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Mace & Crown | March 21, 2018

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Espionage in Review

By: Daniel Felarca

From surgeon to superhero, George Clooney has always remained in the sight of audiences all over the world. Adapted from the 1990 novel A Very Private Gentleman, Clooney’s latest foray into the world of cinema, “The American” (opening September 1st at a theater near you), is a complex and crafty, yet subdued tale of one man’s futile attempts to avoid the past.

After botching a job in Sweden, Jack (Clooney) seeks asylum in the peaceful Italian countryside. He is relieved by the quiet break from his austere job and settles down in the visually entrancing Italian town of Castelvecchio, where he quickly adjusts and builds new relationships. Most notably is his connection with the beautiful Clara (Violante Placido), with whom he quickly falls in love. This relaxing retreat is short-lived, however, as Jack learns that his violent past is beginning to catch up with him, and is tasked with yet another job. Says the local priest (Paolo Bonacelli) to the assassin, “You’re American. You think you can escape the past.”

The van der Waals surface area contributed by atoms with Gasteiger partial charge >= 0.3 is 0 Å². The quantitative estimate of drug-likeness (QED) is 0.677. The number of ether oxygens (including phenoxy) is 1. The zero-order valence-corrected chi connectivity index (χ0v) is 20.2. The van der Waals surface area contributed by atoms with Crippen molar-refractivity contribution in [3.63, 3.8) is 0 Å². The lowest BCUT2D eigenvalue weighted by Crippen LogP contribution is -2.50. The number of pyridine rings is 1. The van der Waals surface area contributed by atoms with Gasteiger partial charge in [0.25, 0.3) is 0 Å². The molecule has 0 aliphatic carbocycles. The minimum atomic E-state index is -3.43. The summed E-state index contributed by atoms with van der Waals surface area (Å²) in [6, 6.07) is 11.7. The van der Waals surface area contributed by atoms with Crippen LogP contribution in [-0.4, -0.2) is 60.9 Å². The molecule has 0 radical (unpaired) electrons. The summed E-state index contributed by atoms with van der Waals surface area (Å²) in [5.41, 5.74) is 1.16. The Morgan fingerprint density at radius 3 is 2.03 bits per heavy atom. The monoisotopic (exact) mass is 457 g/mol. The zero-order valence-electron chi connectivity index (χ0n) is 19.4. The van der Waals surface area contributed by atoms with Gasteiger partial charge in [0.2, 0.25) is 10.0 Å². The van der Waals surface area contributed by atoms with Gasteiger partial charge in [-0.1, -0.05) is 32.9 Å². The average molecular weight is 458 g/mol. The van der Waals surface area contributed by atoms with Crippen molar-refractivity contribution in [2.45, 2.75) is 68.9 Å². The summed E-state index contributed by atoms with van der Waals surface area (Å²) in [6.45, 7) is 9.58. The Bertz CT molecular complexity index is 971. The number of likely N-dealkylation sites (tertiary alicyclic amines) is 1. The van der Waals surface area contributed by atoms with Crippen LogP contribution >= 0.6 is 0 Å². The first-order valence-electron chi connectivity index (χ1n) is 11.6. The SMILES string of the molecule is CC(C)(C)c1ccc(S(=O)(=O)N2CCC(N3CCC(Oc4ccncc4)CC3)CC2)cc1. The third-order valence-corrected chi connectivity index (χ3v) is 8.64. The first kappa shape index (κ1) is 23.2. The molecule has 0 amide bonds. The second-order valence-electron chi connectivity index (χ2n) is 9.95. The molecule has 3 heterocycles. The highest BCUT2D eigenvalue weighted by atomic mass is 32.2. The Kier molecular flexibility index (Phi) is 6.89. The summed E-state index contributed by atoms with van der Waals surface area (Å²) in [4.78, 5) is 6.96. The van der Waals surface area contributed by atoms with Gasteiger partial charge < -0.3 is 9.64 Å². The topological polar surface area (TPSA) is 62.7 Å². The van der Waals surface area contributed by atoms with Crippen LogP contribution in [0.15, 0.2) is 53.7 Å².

Director Anton Corbijn brings old-school motion pictures back to the forefront of cinema, and lets the audience know that yes, the aged approach to film still works. Clooney’s performance as the cold and calculating Jack is a far cry from his familiar portrayal of the lighthearted and jovial Danny Ocean. Quite frankly, it’s a breath of fresh air. If the riveting narrative, charming characters, or urbane action sequences of “The American” aren’t enough to convince you to buy a ticket, then perhaps you could just feast your eyes on the absolutely beautiful Italian landscapes in the film (or, if you so desire, you could just feast your eyes on George Clooney).

“The American” is rated R for violence, sexual content and nudity. Run time: 105 minutes. Three stars out of four.

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